8.25.11 THEY WERE THAT GOOD
This review originally appeared in the 8.25.11 issue of Metroland.
THE LEFT BANKE
AUGUST 20, 2011
In the annals of band train-wrecks, few tales are sadder than that of the Left Banke. Back-to-back hits in 1966, abortive tours, treachery and angry lawyers in 1967; by early 1969, before any of the band members had reached the age of 20, the Left Banke was done. The smattering of articles and interviews on the web indicates that the various members have all lived marginal musical lives since then, always in the shadows of two of the most hauntingly beautiful singles ever to grace the airwaves: Walk Away Renee and Pretty Ballerina. And left to wallow in obscurity were two albums worth of inventive, baroque pop.
Until now. Two of the original members, Tom Finn and George Cameron, have teamed up with a bunch of NYC musos to recreate the studio masterpieces from those two albums. Saturday was their fourth show, and it was glorious.
Make no mistake—this was not some goofy oldies show. This was a performance of repertoire, similar to the recent Brian Wilson tours, where Wilson’s dense studio creations are treated as compositions rather than pop songs, and are recreated with loving and curatorial care.
Not that it didn’t rock. Powered by The Grip Weed's guitarist and lead singer Rick Reil on drums (yes, you read that right), the 10-piece band brought modern rock heft to the songs, while the two string players and two keyboardists (including downtown rock maven Joe McGinty) supplied the classical flourishes that the Left Banke pioneered back in the day.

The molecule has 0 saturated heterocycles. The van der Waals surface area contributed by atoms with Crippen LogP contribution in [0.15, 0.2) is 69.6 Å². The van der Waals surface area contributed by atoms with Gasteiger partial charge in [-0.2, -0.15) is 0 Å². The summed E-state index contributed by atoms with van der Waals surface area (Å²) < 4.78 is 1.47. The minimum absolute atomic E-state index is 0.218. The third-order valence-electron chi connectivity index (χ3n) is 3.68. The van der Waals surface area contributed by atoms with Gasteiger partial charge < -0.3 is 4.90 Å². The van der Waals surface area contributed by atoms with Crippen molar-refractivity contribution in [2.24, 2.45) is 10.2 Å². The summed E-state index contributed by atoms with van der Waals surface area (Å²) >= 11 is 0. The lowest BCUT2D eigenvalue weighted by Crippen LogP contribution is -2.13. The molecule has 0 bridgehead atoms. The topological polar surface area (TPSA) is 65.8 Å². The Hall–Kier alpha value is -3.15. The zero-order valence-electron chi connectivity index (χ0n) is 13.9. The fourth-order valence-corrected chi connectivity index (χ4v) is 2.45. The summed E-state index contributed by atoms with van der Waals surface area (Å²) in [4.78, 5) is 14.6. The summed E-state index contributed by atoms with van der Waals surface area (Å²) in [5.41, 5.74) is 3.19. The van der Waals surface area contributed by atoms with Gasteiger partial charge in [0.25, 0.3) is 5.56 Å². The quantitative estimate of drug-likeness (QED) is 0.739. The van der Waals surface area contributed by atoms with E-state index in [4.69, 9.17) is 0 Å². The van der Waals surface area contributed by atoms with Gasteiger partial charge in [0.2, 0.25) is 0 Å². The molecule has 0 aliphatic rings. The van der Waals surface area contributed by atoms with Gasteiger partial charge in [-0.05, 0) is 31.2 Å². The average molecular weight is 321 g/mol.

A considerable part of the show rode on the shoulders of vocalist Mike Fornatale, who was, in a word, spectacular. He handled the often-serpentine melodies with ease, grace, and authority. And Fornatale added a bit of understated yet awesome old-school rockstar presence to the proceedings. I mean, when was the last time you marveled at somebody’s tambourine rangling?
Original members Finn and Cameron added the rich, complex harmonies, occasional lead vocals, and between-song patter that was at once knowing, self-deprecating, touching, and fall-down funny. All in all, the show revealed in spades how the Left Banke, in its short and fragmented existence, somehow managed to create a body of work that employed sounds, structures, and mannerisms that influenced and would be echoed by groups like 10CC, XTC, Queen, Oasis, REM, and even (dare I say it? Yes I do!) the Beatles.
And Saturday’s show had one element that I’m sure the band’s ‘60’s shows never had: unrestrained joy. Everybody on stage was beaming for the entire show.
There was mention of maybe a new album of new material. Here’s hoping that first they capture this live show and release it. I wanna relive what I experienced Saturday night over and over and over again.